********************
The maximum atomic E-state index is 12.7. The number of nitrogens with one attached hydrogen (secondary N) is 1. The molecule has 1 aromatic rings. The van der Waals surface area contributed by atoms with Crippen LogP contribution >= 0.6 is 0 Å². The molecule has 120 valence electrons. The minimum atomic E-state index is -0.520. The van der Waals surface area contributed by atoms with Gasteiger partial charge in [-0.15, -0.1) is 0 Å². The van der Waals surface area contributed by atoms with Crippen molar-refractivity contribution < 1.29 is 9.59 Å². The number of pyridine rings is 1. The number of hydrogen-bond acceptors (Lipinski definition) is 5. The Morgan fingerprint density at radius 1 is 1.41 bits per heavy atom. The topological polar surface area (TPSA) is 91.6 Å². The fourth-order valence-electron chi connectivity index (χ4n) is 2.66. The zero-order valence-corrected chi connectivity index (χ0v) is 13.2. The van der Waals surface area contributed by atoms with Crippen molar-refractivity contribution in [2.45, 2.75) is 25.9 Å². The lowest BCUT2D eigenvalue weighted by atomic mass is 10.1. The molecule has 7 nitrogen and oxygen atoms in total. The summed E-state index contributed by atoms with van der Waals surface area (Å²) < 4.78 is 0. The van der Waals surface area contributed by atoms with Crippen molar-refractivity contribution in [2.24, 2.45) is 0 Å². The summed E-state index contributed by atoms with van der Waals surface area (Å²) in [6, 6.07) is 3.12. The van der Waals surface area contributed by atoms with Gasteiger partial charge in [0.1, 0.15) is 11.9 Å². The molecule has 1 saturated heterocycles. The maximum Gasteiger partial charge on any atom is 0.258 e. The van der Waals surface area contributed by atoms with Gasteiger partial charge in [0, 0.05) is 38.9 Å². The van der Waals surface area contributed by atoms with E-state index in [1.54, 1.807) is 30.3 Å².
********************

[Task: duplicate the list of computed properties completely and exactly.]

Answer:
The maximum atomic E-state index is 12.7. The number of nitrogens with one attached hydrogen (secondary N) is 1. The molecule has 1 aromatic rings. The van der Waals surface area contributed by atoms with Crippen LogP contribution >= 0.6 is 0 Å². The molecule has 120 valence electrons. The minimum atomic E-state index is -0.520. The van der Waals surface area contributed by atoms with Gasteiger partial charge in [-0.15, -0.1) is 0 Å². The van der Waals surface area contributed by atoms with Crippen molar-refractivity contribution < 1.29 is 9.59 Å². The number of pyridine rings is 1. The number of hydrogen-bond acceptors (Lipinski definition) is 5. The Morgan fingerprint density at radius 1 is 1.41 bits per heavy atom. The topological polar surface area (TPSA) is 91.6 Å². The fourth-order valence-electron chi connectivity index (χ4n) is 2.66. The zero-order valence-corrected chi connectivity index (χ0v) is 13.2. The van der Waals surface area contributed by atoms with Crippen molar-refractivity contribution in [2.45, 2.75) is 25.9 Å². The lowest BCUT2D eigenvalue weighted by atomic mass is 10.1. The molecule has 7 nitrogen and oxygen atoms in total. The summed E-state index contributed by atoms with van der Waals surface area (Å²) < 4.78 is 0. The van der Waals surface area contributed by atoms with Crippen molar-refractivity contribution in [2.24, 2.45) is 0 Å². The summed E-state index contributed by atoms with van der Waals surface area (Å²) in [6, 6.07) is 3.12. The van der Waals surface area contributed by atoms with Gasteiger partial charge in [0.1, 0.15) is 11.9 Å². The molecule has 1 saturated heterocycles. The maximum Gasteiger partial charge on any atom is 0.258 e. The van der Waals surface area contributed by atoms with Gasteiger partial charge in [0, 0.05) is 38.9 Å². The van der Waals surface area contributed by atoms with E-state index in [1.54, 1.807) is 30.3 Å².